The value of an MBA offers a range of opportunities for women.
At the Goizueta Business School, one recent alumna is working in Shanghai while being groomed for an executive role with a Fortune 50 company and her husband serves as a stay-at-home father.
Another showed her value to a prospective employer as a consultant to the point she could stay in Atlanta instead of moving to New York. That company’s offer kept her from moving away from her spouse’s job location.
“The MBA empowers women in ways that hardly any other degree can and does,” said Julie Barefoot, director of MBA admissions at the Goizueta. “It empowers you in a way that you can ask for and receive accommodation. That will help you achieve balance.”
Attracting women to business schools has been an issue for decades, Barefoot said. When the Forte Foundation — a nonprofit group — was founded nearly 14 years ago, women made up about 25 percent of full-time students at business schools. Those numbers were approximately half of those in schools of law and medicine.
Female Enrollment In Business, Law, Medicine And Education At Universities With Top 25 B-Schools
Poets & Quants, May 7, 2011
The publication Poets & Quants, which covers elite business schools, quoted Forte Foundation executive director Elissa Sangster saying her goal is that business school female enrollment reach 40 percent. Sangster lamented that a study conducted some 14 years ago remains largely true: women had fewer role models in business and were less aware of career opportunities.
More women may become doctors and lawyers because they can enroll in graduate programs straight from their undergraduate institution. These paths are also historically perceived as “helping professions.” Barefoot said a graduate business degree offers women career flexibility and the opportunity to take on a leadership roles.Skills that make someone a more valuable employee are developed in business school, such as expertise in analysis, strategic thinking and planning, Barefoot said.
Historically, Goizueta enrolls about 30 percent of female candidates. Because statistics suggest women make up 47 percent of the workforce and 53 percent of them are primary breadwinners, the school works very proactively to recruit women.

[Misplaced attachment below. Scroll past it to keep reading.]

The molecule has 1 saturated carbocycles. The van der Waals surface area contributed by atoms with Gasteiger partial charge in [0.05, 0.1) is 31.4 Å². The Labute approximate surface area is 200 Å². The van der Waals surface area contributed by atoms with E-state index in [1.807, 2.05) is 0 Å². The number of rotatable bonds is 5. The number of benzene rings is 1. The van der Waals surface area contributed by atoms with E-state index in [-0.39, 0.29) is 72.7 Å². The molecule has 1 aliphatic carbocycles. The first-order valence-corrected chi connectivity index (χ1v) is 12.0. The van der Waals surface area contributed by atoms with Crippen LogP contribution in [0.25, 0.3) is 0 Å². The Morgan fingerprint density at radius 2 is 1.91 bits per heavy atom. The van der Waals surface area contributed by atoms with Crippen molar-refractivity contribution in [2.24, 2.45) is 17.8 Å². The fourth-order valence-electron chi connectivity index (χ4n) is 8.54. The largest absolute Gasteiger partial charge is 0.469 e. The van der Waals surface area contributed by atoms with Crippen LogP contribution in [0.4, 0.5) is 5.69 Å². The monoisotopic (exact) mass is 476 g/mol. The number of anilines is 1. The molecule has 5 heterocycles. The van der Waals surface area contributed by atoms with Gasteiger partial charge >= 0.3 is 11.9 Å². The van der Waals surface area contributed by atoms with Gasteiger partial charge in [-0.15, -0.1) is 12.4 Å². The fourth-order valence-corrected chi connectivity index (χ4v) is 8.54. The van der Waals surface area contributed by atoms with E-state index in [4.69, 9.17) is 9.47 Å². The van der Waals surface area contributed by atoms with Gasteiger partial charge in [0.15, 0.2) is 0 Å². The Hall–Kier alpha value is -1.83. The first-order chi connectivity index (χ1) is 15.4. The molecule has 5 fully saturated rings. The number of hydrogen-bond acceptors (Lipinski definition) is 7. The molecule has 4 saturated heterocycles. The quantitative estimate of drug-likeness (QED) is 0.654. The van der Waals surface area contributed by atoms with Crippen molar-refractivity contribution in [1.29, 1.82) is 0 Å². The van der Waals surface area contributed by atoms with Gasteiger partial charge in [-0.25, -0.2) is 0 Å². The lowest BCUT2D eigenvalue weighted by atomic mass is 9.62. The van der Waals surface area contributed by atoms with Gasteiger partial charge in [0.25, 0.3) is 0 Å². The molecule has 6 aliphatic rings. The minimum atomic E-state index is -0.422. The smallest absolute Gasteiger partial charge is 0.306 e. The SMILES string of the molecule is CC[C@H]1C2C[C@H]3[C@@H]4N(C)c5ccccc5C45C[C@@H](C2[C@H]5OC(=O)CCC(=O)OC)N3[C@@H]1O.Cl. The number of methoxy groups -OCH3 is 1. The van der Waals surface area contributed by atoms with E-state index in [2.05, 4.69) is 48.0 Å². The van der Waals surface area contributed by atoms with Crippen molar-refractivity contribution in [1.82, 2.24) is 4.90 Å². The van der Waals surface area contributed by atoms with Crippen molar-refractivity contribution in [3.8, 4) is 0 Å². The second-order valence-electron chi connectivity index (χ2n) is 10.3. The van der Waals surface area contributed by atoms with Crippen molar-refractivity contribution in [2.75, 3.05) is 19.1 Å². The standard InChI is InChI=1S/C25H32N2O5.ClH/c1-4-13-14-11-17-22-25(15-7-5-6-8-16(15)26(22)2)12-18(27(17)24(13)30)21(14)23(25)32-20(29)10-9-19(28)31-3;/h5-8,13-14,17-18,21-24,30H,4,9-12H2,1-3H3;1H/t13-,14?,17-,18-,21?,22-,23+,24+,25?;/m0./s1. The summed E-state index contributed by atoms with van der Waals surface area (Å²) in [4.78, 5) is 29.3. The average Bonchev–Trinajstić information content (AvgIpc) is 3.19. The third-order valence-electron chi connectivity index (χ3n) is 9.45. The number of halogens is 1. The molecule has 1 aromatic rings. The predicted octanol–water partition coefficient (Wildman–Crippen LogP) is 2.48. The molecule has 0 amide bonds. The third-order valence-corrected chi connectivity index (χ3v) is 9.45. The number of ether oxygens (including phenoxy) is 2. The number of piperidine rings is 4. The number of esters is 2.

In recent years it’s taken that focus to the next level.
“We must show the business world what the lack of women in graduate education means for the future,” said Goizueta Dean Erika James, the first black woman to lead a top 25-business school.
According to James, the lack of female students will, undoubtedly, have a negative impact on businesses needing qualified workers.
Being a member of the Forte Foundation, and putting on an annual event to attract more women are two reasons why Goizueta’s female enrollment has jumped about 10 percent in recent years.
There is also an alumni group, the “Executive Women of Goizueta,” which offers a forum for women to discuss ways to succeed in their careers, communities, and lives. Patricia Arundel, the current president of the organization, is an executive at Google and an EMBA alumna.
The “Advancing Women in Business Conference” weekend is a recruiting event each fall that provides robust programming for women. It also shows off Goizueta’s small, intimate and collaborative learning environment. Alumni and faculty provide their perspective on the experience.
Last year the event was moved to the Woodruff Arts Center to accommodate a growing attendance. It has also played a role in creating a pipeline of candidates that appeal to top companies.
After all, the reasons business schools recruit top candidates are the same as in corporate America.
“From a class profile perspective, we want women to be equally represented in the classroom,” said Wendy Tsung, director of career management at Goizueta. “From a recruiting perspective, companies put in place many initiatives to attract talented women. They want their workforce to mirror the diversity of their customer base.”
While life choices often cause women to take more time to reach leadership roles, there is less of a barrier than five or 10 years ago, Tsung said.
“Women are advancing,” Tsung said. “The workforce wants more women in leadership roles. Women certainly can land these roles, and companies want to support women in that growth.”